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EDWARD S. GOULD.
Mr. Gould objects to my sentence :
your meaning be obscure, and no grace of diction nor any music of a well-turned period, will “make amends to your readers for their being
“liable to misunderstand you." He would say;—“Neither grace of diction, nor any music ", etc.; from which correction (2) I can draw no other inference than that he believes it to be wrong to use the negative particle "nor", except as the co-relative of “neither”. Again I refer him to an authority to which he has appealed.-G. Brown's 'Grammar of English 'Grammars'. On page 664, I read :-“Undoubt
, edly a negative may be repeated in English “without impropriety, and that in several differ“ent ways; as, There is no living, none, if "Bertram be away':- Shakespeare.
Great “.men are not always wise, neither do the aged
[always) understand judgment’:-Job xxxii, 9. 6. Will he esteem thy riches ? no, not gold, nor all “the forces of strength':-Job xxxiv, 19."
Likewise to the following sentence of mine, Mr. Gould objects :
“This is enough to show that the schoolmaster is
“needed by other people besides the directors.”
Mr. Gould would alter this to,“ other than". But, here again, it is he who is in error; and he is condemned on this point also, by the authority just quoted. In a foot note on page 678 of 'The 'Grammar of English Grammars', I read ;“ After 'else' and 'other', the preposition “besides' “is sometimes used; and when it recalls an idea “previously suggested, it appears to be as good “as 'than’, or better; as, 'other words, besides "the preceding, may begin with capitals”.” The phrase, “other than", is exclusive of those mentioned; whereas, “other ... besides ", is inclusive of those mentioned. No slight difference; and yet, one that has escaped the observation of Mr. Gould.
Another sentence to which he objects is the following:
“I wished to show, by your own writings, that so far
“were you from being competent to teach others “English composition, that you had need your“self to study its first principles."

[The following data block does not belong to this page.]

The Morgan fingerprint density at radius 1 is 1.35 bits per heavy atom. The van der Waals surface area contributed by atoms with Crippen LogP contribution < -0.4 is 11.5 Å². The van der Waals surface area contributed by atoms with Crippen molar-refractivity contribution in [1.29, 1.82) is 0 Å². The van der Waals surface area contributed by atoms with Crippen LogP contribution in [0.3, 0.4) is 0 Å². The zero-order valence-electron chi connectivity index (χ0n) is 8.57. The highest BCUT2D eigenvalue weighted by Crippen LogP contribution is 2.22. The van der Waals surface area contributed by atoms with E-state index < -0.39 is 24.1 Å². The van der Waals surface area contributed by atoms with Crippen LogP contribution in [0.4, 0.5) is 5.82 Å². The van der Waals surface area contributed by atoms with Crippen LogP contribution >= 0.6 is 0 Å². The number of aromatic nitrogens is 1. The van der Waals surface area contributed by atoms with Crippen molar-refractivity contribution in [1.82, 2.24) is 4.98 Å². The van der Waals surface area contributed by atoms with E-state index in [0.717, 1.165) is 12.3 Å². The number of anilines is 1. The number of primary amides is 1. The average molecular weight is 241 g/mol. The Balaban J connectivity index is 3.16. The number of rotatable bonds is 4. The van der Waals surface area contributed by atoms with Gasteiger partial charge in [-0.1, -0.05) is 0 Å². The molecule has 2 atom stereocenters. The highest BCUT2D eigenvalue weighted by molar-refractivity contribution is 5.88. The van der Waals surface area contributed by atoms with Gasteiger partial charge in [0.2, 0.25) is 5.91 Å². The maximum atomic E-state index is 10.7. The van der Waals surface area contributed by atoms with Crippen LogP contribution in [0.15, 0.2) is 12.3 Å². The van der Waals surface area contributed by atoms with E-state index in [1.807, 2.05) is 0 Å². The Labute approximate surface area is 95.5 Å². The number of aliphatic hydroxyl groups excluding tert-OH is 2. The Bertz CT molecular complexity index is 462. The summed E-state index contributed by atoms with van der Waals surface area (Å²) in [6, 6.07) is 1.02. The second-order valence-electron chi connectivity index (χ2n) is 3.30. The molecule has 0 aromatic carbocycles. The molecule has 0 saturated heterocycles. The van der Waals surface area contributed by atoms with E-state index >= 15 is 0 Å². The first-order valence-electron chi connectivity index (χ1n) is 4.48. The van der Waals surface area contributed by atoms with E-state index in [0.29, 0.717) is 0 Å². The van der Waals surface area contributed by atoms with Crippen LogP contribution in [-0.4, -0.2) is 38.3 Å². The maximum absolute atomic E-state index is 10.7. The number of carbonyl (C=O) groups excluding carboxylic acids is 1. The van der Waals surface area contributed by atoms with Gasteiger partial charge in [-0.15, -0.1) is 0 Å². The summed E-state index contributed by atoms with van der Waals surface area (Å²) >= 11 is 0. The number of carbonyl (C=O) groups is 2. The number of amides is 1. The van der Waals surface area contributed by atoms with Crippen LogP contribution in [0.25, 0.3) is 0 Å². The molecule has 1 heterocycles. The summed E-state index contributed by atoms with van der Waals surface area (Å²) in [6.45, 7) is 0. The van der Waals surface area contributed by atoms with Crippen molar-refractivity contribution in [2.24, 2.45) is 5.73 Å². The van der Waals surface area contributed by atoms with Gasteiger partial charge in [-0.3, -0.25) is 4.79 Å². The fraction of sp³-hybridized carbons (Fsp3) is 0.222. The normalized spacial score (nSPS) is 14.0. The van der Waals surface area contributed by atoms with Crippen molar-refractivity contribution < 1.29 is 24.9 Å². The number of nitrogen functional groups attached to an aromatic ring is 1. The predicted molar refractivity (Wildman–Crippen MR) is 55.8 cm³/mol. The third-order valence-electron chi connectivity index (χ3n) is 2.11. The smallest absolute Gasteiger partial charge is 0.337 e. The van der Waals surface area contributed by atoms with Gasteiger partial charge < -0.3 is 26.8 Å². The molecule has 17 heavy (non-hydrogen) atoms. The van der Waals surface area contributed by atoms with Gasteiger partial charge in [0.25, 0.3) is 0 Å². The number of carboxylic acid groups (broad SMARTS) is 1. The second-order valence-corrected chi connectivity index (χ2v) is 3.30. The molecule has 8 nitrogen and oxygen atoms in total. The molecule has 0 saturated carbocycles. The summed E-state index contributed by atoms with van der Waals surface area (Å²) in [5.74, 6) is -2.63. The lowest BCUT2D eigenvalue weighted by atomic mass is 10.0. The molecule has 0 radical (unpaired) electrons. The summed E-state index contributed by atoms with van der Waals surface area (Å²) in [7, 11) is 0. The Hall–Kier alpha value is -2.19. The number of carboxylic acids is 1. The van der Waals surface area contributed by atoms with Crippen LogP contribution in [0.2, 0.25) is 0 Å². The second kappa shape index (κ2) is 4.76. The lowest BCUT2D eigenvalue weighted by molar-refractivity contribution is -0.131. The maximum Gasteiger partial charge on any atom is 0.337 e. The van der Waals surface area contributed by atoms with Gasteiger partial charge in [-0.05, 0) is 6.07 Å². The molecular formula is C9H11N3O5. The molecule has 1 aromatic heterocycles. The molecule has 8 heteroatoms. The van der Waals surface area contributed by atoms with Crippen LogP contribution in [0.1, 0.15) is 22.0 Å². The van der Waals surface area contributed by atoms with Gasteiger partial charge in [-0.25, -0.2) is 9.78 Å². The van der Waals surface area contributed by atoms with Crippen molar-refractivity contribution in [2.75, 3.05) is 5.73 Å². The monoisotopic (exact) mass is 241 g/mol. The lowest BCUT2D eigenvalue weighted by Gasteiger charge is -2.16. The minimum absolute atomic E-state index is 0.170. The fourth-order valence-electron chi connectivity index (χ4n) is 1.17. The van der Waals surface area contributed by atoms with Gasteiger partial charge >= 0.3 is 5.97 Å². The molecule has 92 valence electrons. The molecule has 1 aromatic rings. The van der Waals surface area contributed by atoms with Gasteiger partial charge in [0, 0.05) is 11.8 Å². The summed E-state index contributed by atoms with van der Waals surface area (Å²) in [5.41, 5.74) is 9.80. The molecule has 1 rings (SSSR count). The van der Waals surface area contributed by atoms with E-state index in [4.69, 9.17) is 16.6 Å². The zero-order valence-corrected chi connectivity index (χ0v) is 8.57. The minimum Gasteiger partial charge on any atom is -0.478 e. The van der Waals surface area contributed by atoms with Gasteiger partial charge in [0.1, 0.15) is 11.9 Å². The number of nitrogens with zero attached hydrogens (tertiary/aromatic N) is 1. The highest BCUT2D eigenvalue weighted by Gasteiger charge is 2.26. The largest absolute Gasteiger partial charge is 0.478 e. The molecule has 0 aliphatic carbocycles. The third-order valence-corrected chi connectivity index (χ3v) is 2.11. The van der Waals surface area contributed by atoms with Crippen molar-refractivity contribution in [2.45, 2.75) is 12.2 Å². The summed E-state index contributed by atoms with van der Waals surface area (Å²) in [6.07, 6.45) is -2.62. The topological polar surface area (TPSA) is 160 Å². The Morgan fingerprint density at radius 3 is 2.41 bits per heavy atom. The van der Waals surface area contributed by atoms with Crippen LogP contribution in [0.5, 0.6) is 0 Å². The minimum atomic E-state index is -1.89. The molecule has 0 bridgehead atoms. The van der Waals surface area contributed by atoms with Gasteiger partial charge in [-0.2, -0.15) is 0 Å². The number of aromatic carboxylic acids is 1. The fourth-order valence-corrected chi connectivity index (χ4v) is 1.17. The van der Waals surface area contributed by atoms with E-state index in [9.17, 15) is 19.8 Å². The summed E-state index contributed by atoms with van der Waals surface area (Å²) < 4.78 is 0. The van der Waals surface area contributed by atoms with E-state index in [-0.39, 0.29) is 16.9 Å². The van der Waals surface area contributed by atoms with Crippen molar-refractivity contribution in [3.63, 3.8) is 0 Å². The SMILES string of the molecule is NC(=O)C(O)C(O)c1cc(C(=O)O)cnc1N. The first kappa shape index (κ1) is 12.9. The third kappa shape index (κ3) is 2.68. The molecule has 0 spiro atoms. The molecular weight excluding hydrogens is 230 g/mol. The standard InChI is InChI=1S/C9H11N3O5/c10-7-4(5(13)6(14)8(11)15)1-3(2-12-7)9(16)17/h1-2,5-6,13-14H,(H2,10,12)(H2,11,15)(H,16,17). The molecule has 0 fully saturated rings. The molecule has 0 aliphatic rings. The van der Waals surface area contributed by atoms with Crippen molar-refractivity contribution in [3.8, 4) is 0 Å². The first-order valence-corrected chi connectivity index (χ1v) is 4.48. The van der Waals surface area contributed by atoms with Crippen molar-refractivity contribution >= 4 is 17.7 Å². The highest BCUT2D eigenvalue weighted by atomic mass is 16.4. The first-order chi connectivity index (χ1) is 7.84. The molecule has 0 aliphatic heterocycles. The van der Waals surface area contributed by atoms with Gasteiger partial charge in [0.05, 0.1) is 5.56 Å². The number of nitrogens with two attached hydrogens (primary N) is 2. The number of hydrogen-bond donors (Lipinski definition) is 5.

Mr. Gould's objection is to the repetition of the word “that”, not on account of its being somewhat inelegant; but, on account of its being positively incorrect; indeed so very incorrect, that he questions whether anything could be
I had previously considered that the sentence would be improved by the omission of one of the "thats”, and in the English edition of 'The Dean's English' it had been altered accordingly. But, that the sentence, as it stands in the early edition from which all Mr. Gould's quotations are made, is not incorrect, admits of very simple demonstration.
It will, at once, be conceded that it is correct to make a statement thus :"So far were you “from being competent to teach others English “composition, that you had need yourself to
study its first principles"; and no one but Mr. Gould would say that it is incorrect to preface that statement by these words ;—“I “ wished to show, by your own writings, that—".
_ Yet Mr. Gould says;—“ Could anything be worse than that'?”
Yes, Mr. Gould; many sentences of your own
are decidedly worse; sentences, too, in which the error consists of the misuse, or of the omission, of the identical word
under discussion. On page 60, of Mr. Gould's work, I read :—“Many writers have a habit of "omitting that', from what would seem to be 'a propensity to over-neatness of style; or, it "may be omitted through carelessness. The “ omission makes a sentence both inaccurate “and inelegant."
Was it "a propensity to over-neatness of style” which induced Mr. Gould, four times in one letter to 'The Round Table', to omit the word “that", where its presence was needed; or is the omission but another evidence of his “careless
Compare his remarks on this subject with his practice in the following sentences :
“I hope [that] he is not so far lost”. Mr. Moon says [that] 'a deal of argument is
“I think [that] Mr. Moon ought to know".
Mr. Gould objects to my speaking of
“the childish prattle of our little ones ”;
you “the prattle of children '?” Certainly, Mr. Gould, I could; but I greatly prefer the tender
ness of the former expression, to the comparative unlovingness of the latter.
Mr. Gould, knowing that I censured Dean Alford for confusedly mixing the tenses of verbs, exults in what he believes to be the discovery of a confusion of tenses in a paragraph of mine. He says ;-"Mr. Moon knows that Dean Alford “occasionally mixes the past and present tenses; "and that the mixture is a fault. Yet Mr. Moon "gives us, on page 106, this : [Perhaps Mr. Gould will pardon me if I add to his quotation certain words which he chose to omit.] “ It was not until I had long and hopelessly pondered
over your sentence, that I discovered what it was you intended to say, and what was the reason of my not instantly catching your mean"ing. I find that the first clause in your “sentence is inverted, and that the punctuation necessary to make the inversion is incorrect, or
“rather is altogether omitted”. Here, again, it is Mr. Gould who is in error. The two sentences are perfectly distinct, and each is correct. The first relates to the past—to what I“discovered", to what was "intended". The other sentence relates to the present—to what "I find”, namely, that the clause " is inverted”, and that the punctuation is incorrect”, etc. My